Issue Date September 17, 2010 Audit Report Number 2010-AT-1013 TO: Krista Mills, Acting Director, Office of Community Planning and Development, Louisville, KY, 4IMA //signed// FROM: James D. McKay, Regional Inspector General for Audit, Atlanta Region, 4AGA SUBJECT: The Louisville/Jefferson County Metropolitan Government Needs To Strengthen Controls Over Reporting for Its Neighborhood Stabilization Program HIGHLIGHTS What We Audited and Why We reviewed Louisville/Jefferson County Metropolitan Government’s (Louisville Metro) Neighborhood Stabilization Program (program). We selected Louisville Metro for review based on its low percentage of obligations and the approaching September 20, 2010, deadline for obligating funds. Our objective was to evaluate Louisville Metro’s use of program funding, including the propriety of its activities, obligations, expenditures, and reports to the U.S. Department of Housing and Urban Development (HUD). What We Found Louisville Metro generally administered its program in accordance with HUD’s rules and regulations and was making progress in obligating its funds. However, it was not always accurate in its reporting to HUD due to weak internal controls. What We Recommend We recommend that the Director of the Louisville Office of Community Planning and Development continue to monitor Louisville Metro’s progress in obligating its program funds to ensure that it meets the September 20, 2010, deadline. We also recommend that Louisville Metro strengthen internal controls over reporting. For each recommendation without a management decision, please respond and provide status reports in accordance with HUD Handbook 2000.06, REV-3. Please furnish us copies of any correspondence or directives issued because of the audit. Auditee’s Response We provided the draft report to Louisville Metro on August 30, 2010, and discussed the report with officials at an exit conference on September 2, 2010. Louisville Metro agreed with the report and was in the process of implementing revised reporting procedures. The complete text of Louisville Metro’s response can be found in appendix A of this report. Attachments to the comments were not included in the report but are available for review upon request. 2 TABLE OF CONTENTS Background and Objective 4 Results of Audit Finding 1: Louisville Metro Generally Complied With Program Requirements 5 but Its Internal Controls Over Reporting Had Weaknesses Scope and Methodology 7 Internal Controls 8 Appendixes A. Auditee Comments 9 3 BACKGROUND AND OBJECTIVE The Neighborhood Stabilization Program (program) was authorized under Title III of the Housing and Economic Recovery Act of 2008 (Act). The program provided grants to every State and certain local communities to purchase foreclosed-upon or abandoned homes and to rehabilitate, resell, or redevelop the homes to stabilize neighborhoods and stem declining values in neighboring homes. The Act called for allocating funds “to states and units of the general local government with the greatest need.” In addition, the Act required that not less than 25 percent of the funds be used to benefit individuals or families whose incomes do not exceed 50 percent of area median income. The U.S. Department of Housing and Urban Development (HUD) awarded $4 billion in grants to 309 grantees. The grantees were allowed 18 months from the date HUD signed their grant agreements to obligate funds and 4 years to expend the funds. Louisville/Jefferson County Metropolitan Government (Louisville Metro) was formed on January 6, 2003, when the Jefferson County Fiscal Court and the City of Louisville governments merged and formed the new entity. Louisville Metro is a public body corporate and politic, duly created and existing as a political subdivision of the Commonwealth of Kentucky under the constitution and laws of the Commonwealth. Louisville Metro is governed by an elected mayor and the Metro Council composed of 26 council members from each of the 26 council districts. Louisville Metro has 36 active HUD grants for $71 million. It received $10.47 million in program funding including more than $6.97 million directly from HUD and an additional $3.5 million from the Commonwealth of Kentucky. Louisville Metro’s program activities for its $6.97 million HUD grant focuses on acquisition and rehabilitation of vacant properties. Activity Purpose Budget Projected # of units 1- New To be accomplished by three nonprofits. Redevelop demolished $2,676,349 18 construction/ or vacant properties; purchase and redevelop homes and redevelopment - residential properties that have been abandoned or foreclosed vacant units upon to sell or redevelop such homes or properties. 2- New To be accomplished by the local housing authority. Program $2,100,000 9 construction/ mandatory set-aside to benefit 25 percent of the families at or redevelopment - below 50 percent of the area median income. Purchase and vacant units redevelop homes and residential properties that have been abandoned or foreclosed upon to provide rental housing. 3- New To be accomplished by two nonprofits. Redevelop demolished or $1,500,000 2 construction/ vacant properties for use as public facilities. redevelopment - vacant units Administration Use 10% of program funds for administration and planning $697,372 NA and planning activities. Total $6,973,721 Our objective was to evaluate Louisville Metro’s use of program funding, including the propriety of its activities, obligations, expenditures, and reports to HUD. 4 RESULTS OF AUDIT Finding 1: Louisville Metro Generally Complied With Program Requirements but Its Internal Controls Over Reporting Had Weaknesses Louisville Metro generally complied with program requirements and recently made significant progress in obligating its funds; however, it needs to strengthen its controls over reporting to HUD. Louisville Metro’s reporting of expenditures was not always accurate. This deficiency occurred because Louisville Metro did not verify information before entering it into HUD’s Disaster Recovery Grant Reporting system. As a result, it lacked assurance that its reporting to HUD and the public was accurate. Louisville Metro Generally Complied With Program Requirements Louisville Metro was executing its program in accordance with its approved action plan. With the exception of the internal control weakness discussed below, we found no significant deficiencies. Louisville Metro’s planned activities and expenditures were eligible and supported. Although Louisville Metro had been slow in obligating its funds, it had recently made significant progress in that area. Section 2301(c)(1) of the Act required recipients to use (obligate) all program funds not later than 18 months after receipt. Thus, Louisville Metro has until September 20, 2010, to obligate its funds before they become subject to recapture by HUD. As of March 30, 2010, Louisville Metro had obligated only $120,000 or about 1.7 percent of its funds. However, through June Louisville Metro increased its obligations to just over $2.1 million or about 31 percent. In July, it signed agreements with four nonprofits that will increase its obligations by an additional $4.77 million once the nonprofits acquire a targeted 27 properties to rehabilitate for resale or rent. The nonprofits already had 15 of the 27 properties under contract and had identified 9 more for purchase. If the planned activities are carried out in accordance with the agreements, Louisville Metro can obligate 100 percent of its program funding by September 20, 2010, including the required 25 percent set-aside for families at or below 50 percent of the area median income. 5 Louisville Metro Needs To Improve Reporting Internal Controls Louisville Metro needs to improve its procedures for reporting expenditures. Grantees are required to submit a detailed quarterly performance report using HUD’s Web-based Disaster Recovery Grant Reporting system. The reports must also be posted prominently on the grantee’s official Web site. Louisville Metro consistently understated its expenditures. From the first quarterly performance report in June 2009 through the March 2010 report, Louisville Metro reported expenses of only $44,376. It failed to include $82,846 in administrative expenses incurred since July 2009. This deficiency occurred because Louisville Metro failed to verify information from its financial reporting system with program expenditure information before entering it into HUD’s Disaster Recovery Grant Reporting system. Louisville Metro had been working with HUD’s Office of Community Planning and Development staff to correct the reporting inaccuracies. Conclusion Louisville Metro generally complied with program requirements with respect to its program activities and had made significant progress toward obligating its funds. However, it needs to strengthen its internal controls for program reporting. Improved controls will reduce Louisville Metro’s risk of having funding recaptured and improve its reporting to HUD and the public. Recommendations We recommend that the Director of the Louisville Office of Community Planning and Development 1A. Continue to monitor Louisville Metro’s progress in obligating program funds to better ensure that Louisville Metro can obligate its remaining funds before the September 20, 2010, deadline. 1B. Require Louisville Metro to strengthen its internal controls for verifying expenditure information before entering it into HUD’s Disaster Recovery Grant Reporting system. 6 SCOPE AND METHODOLOGY To accomplish our objective, we reviewed The program notice, related HUD documents, and Louisville Metro’s program records from April 2009 through July 2010; 24 CFR (Code of Federal Regulations) Part 570 (Community Development Block Grants); Louisville Metro’s original and revised program action plans; One hundred percent of Louisville Metro’s program expenditures and its quarterly performance reports to HUD, along with supporting contracts and invoices; and Louisville Metro’s agreements with the nonprofits and the nonprofits’ contracts to purchase the properties. All electronic data relied upon during the review were tested during the performance of the various review steps. We found the electronic data to be reliable. We also interviewed HUD’s Louisville, KY, Office of Community Planning and Development staff and the nonprofits’ staffs and made site visits to verify the existence of the 14 properties the nonprofits had under contract at the time of our onsite work. We performed our onsite audit work from June 28 through July 16, 2010, at Louisville Metro’s Housing and Family Services Department, 745 West Main Street, Louisville, KY. We conducted the audit in accordance with generally accepted government auditing standards. Those standards require that we plan and perform the audit to obtain sufficient, appropriate evidence to provide a reasonable basis for our findings and conclusions based on our audit objective. We believe that the evidence obtained provides a reasonable basis for our findings and conclusions based on our audit objective. 7 INTERNAL CONTROLS Internal control is a process adopted by those charged with governance and management, designed to provide reasonable assurance about the achievement of the organization’s mission, goals, and objectives with regard to Effectiveness and efficiency of operations, Reliability of financial reporting, and Compliance with applicable laws and regulations. Internal controls comprise the plans, policies, methods, and procedures used to meet the organization’s mission, goals, and objectives. Internal controls include the processes and procedures for planning, organizing, directing, and controlling program operations as well as the systems for measuring, reporting, and monitoring program performance. Relevant Internal Controls We determined that the following internal controls were relevant to our audit objectives: Controls over compliance with laws and regulations. Controls over reliability of data. We assessed the relevant controls identified above. A deficiency in internal control exists when the design or operation of a control does not allow management or employees, in the normal course of performing their assigned functions, the reasonable opportunity to prevent, detect, or correct (1) impairments to effectiveness or efficiency of operations, (2) misstatements in financial or performance information, or (3) violations of laws and regulations on a timely basis. Significant Deficiency Based on our review, we believe that the following item is a significant deficiency: Controls over reporting program activity to HUD. 8 Appendix A AUDITEE COMMENTS Comment 1 9 OIG Evaluation of Auditee Comments Comment 1 Louisville Metro enclosed with its comments changes to its policies and procedures with respect to reporting to HUD. If Louisville Metro implements and follows the changes, more accurate reporting to HUD should result. 10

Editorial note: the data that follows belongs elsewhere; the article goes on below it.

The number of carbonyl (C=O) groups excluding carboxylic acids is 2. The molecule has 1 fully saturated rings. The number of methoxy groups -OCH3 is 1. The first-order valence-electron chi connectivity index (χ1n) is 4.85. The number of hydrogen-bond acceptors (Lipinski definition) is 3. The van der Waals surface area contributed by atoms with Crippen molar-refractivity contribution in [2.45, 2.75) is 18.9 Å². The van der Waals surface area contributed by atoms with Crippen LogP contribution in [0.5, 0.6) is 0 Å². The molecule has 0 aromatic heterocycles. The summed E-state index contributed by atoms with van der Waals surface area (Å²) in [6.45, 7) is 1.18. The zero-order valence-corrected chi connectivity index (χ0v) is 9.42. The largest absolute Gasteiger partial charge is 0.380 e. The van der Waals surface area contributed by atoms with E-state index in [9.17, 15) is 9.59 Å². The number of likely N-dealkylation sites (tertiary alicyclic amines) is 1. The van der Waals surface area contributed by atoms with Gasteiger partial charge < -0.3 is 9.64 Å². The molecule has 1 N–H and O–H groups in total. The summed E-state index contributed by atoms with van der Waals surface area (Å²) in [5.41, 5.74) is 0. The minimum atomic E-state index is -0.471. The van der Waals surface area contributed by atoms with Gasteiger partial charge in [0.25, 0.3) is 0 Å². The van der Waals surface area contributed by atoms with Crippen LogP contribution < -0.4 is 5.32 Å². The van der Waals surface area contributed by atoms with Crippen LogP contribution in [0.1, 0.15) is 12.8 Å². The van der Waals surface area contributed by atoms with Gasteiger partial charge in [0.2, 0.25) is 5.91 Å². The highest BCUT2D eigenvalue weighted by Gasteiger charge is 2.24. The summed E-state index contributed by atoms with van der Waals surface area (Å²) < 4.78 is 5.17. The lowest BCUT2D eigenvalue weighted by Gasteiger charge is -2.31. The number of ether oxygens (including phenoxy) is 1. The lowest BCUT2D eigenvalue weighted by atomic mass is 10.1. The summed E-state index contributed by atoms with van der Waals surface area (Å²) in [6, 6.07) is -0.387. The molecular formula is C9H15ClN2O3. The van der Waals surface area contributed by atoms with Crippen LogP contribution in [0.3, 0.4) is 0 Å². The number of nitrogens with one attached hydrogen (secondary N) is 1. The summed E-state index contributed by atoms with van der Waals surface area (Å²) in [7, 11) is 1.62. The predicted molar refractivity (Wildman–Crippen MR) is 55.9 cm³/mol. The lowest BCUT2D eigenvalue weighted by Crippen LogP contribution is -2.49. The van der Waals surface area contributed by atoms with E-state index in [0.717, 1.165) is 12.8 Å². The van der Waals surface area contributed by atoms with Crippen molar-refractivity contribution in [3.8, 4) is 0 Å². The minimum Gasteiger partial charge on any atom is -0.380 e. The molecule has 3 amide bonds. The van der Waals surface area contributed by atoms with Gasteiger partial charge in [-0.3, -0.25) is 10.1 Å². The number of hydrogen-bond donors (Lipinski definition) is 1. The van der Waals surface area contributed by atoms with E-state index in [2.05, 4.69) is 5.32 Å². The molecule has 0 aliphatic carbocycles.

The Louisville/Jefferson County Metropolitan Government Needs To Strengthen Controls Over Reporting for Its Neighborhood Stabilization Program
Published by the Department of Housing and Urban Development, Office of Inspector General on 2010-09-17.
Below is a raw (and likely hideous) rendition of the original report. (PDF)